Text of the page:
So, if your DNA test says you have German ancestry, you need to consider the question, “Which Germans?” The same is true of Polish ancestry, Czech ancestry, and all other countries. 

    For instance, if your DNA test says you have a lot of Irish ancestry, the first question you need to ask yourself is, “In what years?” Was that the DNA of the Celts who were the primary inhabits of Ireland 3,000 years ago and whose own ancestors came from Germany and France and into the Balkans as far as Turkey, or was the testing company's DNA database based on a mix of Celts and English and Normans who inhabited Ireland a few hundred years ago?

    Here is another example: If your DNA test reports that you have English ancestry, the question you need to ask yourself is, “And where did THEY come from?” Almost everyone from England has a least a little bit of ancestry from Ireland, from the Nordic countries (primarily Norway, Sweden, and Denmark), and from Normandy, which is now a region of France. The ancestors of the Normans were mainly Danish and Norwegian Vikings ("Northmen") in the 9th century, not the Franks from France. Of course, there was a mix of ethnicities in Normandy even in the 9th century; nothing is ever 100%.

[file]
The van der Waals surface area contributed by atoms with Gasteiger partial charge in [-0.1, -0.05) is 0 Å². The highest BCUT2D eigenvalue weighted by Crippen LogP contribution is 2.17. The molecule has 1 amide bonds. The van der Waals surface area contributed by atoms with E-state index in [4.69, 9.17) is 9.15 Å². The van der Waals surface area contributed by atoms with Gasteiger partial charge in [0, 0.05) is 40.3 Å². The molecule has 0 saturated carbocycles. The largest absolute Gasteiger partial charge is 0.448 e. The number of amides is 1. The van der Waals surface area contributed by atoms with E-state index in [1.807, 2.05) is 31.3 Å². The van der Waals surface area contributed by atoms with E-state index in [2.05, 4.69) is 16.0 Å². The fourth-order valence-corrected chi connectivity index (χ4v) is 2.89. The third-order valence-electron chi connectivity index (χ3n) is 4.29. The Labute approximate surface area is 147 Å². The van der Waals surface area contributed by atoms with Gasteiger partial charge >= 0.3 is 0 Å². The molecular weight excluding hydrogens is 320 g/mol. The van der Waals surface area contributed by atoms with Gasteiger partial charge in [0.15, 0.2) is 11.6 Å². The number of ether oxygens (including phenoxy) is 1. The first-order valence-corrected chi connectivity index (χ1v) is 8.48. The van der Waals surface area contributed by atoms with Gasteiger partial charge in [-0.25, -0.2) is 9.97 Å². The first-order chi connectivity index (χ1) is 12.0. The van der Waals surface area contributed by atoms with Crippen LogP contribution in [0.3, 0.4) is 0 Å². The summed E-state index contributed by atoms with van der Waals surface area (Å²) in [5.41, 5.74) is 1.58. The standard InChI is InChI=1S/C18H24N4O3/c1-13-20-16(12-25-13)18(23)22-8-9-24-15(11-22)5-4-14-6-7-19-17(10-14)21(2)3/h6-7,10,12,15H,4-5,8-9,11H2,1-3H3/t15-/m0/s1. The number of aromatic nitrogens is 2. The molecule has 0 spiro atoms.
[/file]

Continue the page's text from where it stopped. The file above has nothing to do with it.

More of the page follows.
Remember William the Conqueror? He and his army came from Normandy in 1066 and conquered England. Some soldiers of the occupying army took local wives or mistresses. Within a few years, the various bureaucrats, other “followers,” and even settlers from Normandy followed the army, again with many of them taking local women as their brides or mistresses.

    Of course, most everyone knows what the Vikings were doing in England in the early Middle Ages, especially in the coastal areas of England. They were raping and pillaging in most all the villages along the coast and even traveling up navigable rivers. As a result, almost all English people of today have some Viking ancestry (primarily from present-day Norway, Sweden, and Denmark) as well as ancestors from other nationalities.